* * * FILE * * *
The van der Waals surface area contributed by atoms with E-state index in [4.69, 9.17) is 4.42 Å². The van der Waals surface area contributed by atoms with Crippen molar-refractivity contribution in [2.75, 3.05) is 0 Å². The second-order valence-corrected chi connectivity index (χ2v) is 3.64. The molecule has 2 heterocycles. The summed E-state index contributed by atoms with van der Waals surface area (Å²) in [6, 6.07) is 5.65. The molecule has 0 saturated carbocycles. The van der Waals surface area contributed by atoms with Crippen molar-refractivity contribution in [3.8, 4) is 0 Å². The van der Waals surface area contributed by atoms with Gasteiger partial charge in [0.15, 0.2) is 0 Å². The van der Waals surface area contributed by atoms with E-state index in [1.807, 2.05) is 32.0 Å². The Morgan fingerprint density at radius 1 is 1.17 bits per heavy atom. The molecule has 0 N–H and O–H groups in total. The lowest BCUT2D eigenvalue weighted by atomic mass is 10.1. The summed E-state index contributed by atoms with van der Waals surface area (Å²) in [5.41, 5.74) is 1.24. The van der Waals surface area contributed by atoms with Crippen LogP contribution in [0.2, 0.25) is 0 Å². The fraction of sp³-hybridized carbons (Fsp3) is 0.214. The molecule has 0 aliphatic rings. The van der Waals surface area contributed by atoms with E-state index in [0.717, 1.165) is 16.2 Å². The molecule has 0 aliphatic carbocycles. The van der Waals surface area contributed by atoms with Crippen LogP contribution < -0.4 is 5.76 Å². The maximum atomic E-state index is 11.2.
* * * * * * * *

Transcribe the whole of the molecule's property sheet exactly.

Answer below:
The van der Waals surface area contributed by atoms with E-state index in [4.69, 9.17) is 4.42 Å². The van der Waals surface area contributed by atoms with Crippen molar-refractivity contribution in [2.75, 3.05) is 0 Å². The second-order valence-corrected chi connectivity index (χ2v) is 3.64. The molecule has 2 heterocycles. The summed E-state index contributed by atoms with van der Waals surface area (Å²) in [6, 6.07) is 5.65. The molecule has 0 saturated carbocycles. The van der Waals surface area contributed by atoms with Crippen molar-refractivity contribution in [3.8, 4) is 0 Å². The van der Waals surface area contributed by atoms with Gasteiger partial charge in [0.15, 0.2) is 0 Å². The van der Waals surface area contributed by atoms with E-state index in [1.807, 2.05) is 32.0 Å². The Morgan fingerprint density at radius 1 is 1.17 bits per heavy atom. The molecule has 0 N–H and O–H groups in total. The lowest BCUT2D eigenvalue weighted by atomic mass is 10.1. The summed E-state index contributed by atoms with van der Waals surface area (Å²) in [5.41, 5.74) is 1.24. The van der Waals surface area contributed by atoms with Crippen LogP contribution in [0.2, 0.25) is 0 Å². The fraction of sp³-hybridized carbons (Fsp3) is 0.214. The molecule has 0 aliphatic rings. The van der Waals surface area contributed by atoms with E-state index in [0.717, 1.165) is 16.2 Å². The molecule has 0 aliphatic carbocycles. The van der Waals surface area contributed by atoms with Crippen LogP contribution < -0.4 is 5.76 Å². The maximum atomic E-state index is 11.2.